[Here is a warning. Imagine it’s written in neon or that I am bellowing. You see, I am aware that I run the observational comedian’s risk of over-sharing with this review. So anyone allergic to the notion of writers who might be moved by pop music and worse, who then want to tell you about their dreary tears - well, you should prolly pootle off now. Click on one of the pretty pictures around this text, and (kindly) do one. Next week I promise to return to cheap jokes about Prog / mildly xenophobic reviews of French pop.]
Sometimes, a song comes along that is so wonderful, even mentioning the competition seems wrong somehow; almost topsy-turvy. Guess what?
This is one of those weeks.
Single of the Week!
Animal Collective - ‘Brother Sport’ (Domino)
First, let’s swat a gnatty irritant out of the way. For I have heard it said Merriweather Post Pavilion’s treacliness is a bad thing; that we might gag on a record like ‘Brother Sport’ because it is over-produced, over-long, a jam-filled, sticky bun of a thing. But do you know, I am not having this. And I am not having it because a) a record this profoundly moving is permitted to chuck as much icky heart in our faces as it likes and b) I have never been convinced by the notion of Too Much. I mean, too much what? Too much love? Pleasure? Happiness? Joy? Do forgive me for sounding like a trad stand up - but honestly, what’s that about?
It seems to me a peculiarly anorexic approach to dislike this record on the basis that it is too sugary, too twinkly. And granted, it’s only been slated by a rebellious (i.e. not rebellious) few – but it strikes me that this response is ohsovery arm’s length, and so very considered it sticks in my craw. I don’t want to be calculated about music, I want to get properly silly about it, and I want it to make my life better. I want to stick on a song and be swoonily transported, I absolutely love music that makes me cry and I DON’T CARE HOW WET THAT SOUNDS. I mean, these strange critical Puritans seem to believe that it's simply more sensible to deny ourselves the pleasure of a song like ‘Brother Sport’, in case something dangerous happens.
You know, like enjoying yourself.
So. The most obvious and glaring thing I need to to say about ‘Brother Sport’ is that it is a real, heart-in-mouth, bona fide joy. Here are some adjectives that have been used to describe it:
endless exploding glorious throbbing effervescent immersive elated clattering radiant pulsing
Notbeingfunnyornothink, but I think those are good words. We might comfortably file them under a sign that says ‘superlative’ on it in massive, daubed black caps. I might even call them ‘uberlative’, if I was being bit of a div.
Now, usually when a record sounds this good, when it really does alight upon your ears like a whooshing surge of MDMA-prompted serotonin – it is all we music-appreciating idiots could wish for. And it would be spoilt to ask for more, one could quite rightly expect to be slapped down like a grubby-faced urchin, greeding up his porridge bowl. But the wonder of ‘Brother Sport’ is that there * is * more.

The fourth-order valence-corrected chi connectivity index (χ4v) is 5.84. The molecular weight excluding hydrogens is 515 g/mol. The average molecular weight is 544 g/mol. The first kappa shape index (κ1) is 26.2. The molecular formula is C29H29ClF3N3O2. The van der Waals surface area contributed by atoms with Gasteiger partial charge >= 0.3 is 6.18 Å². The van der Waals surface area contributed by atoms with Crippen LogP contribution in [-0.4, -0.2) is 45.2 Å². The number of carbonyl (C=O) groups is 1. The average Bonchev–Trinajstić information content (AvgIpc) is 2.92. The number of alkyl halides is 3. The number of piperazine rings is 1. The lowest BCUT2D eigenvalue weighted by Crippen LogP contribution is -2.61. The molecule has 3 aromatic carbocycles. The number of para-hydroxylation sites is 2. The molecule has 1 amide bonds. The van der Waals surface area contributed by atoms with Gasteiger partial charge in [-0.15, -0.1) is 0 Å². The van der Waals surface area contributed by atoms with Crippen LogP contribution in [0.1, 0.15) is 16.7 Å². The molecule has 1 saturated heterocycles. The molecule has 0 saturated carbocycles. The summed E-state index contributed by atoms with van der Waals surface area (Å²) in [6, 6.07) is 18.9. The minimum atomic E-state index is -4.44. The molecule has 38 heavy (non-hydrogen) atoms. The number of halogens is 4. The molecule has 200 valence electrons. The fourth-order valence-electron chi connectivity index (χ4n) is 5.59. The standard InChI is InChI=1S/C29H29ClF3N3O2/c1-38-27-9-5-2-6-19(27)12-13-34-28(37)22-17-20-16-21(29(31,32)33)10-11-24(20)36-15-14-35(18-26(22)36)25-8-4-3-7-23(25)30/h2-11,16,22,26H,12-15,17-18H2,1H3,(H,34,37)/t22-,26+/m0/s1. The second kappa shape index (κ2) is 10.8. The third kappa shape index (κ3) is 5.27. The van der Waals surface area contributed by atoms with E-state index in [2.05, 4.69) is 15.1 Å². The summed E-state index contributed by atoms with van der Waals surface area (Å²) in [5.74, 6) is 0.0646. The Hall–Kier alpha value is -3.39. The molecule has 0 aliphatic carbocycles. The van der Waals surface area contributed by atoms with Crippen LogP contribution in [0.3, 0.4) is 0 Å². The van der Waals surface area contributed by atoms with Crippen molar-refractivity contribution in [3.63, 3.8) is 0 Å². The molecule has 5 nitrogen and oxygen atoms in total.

Because it’s about family, and because it’s about grief.
Let’s have a think about this in the context of a world where displays of emotion are often considered rather outré; embarrassing even. Where epic declarations that involve opening your heart / letting it all out are seen as vulgar. Because this is the bit where I want to argue that for all its rampant sonic positivity, ‘Brother Sport’ is in fact the height of rebellion. Because it doesn’t wink at us. Because it doesn’t try to have it both ways by inserting comic caveats left right and bloody centre. It’s not bookended by dim, winking emoticons. In fact, it stands so fiercely against notions of coolness (in both senses) that to listen to it is to give your modern, careworn, 140 character, permanently unserious, smirking self the Most Magnificent, Joltiest of Jolts. From the giddy POW! it begins with, to the soaring pausal breakdown 1:30 in (where you try to catch a breath), to the bit where it all comes back in again and floors you, it is saying; ‘This is about love.’ It ROARS with love.
Now look, I am a massive idiothole who cannot imagine the death of her parents without being struck dumb and static. I have a mini breadvan every time I think about it. But the wonderful thing is that when I listen to Noah singing to Matt, I feel much, much less frightened. To create a record this joyful, this maddeningly beautiful and so profoundly hopeful and wise - and all that in a song about loss! - is a creative endeavour so benevolent, it blows my tiny mind.
['Three out of ten, then?']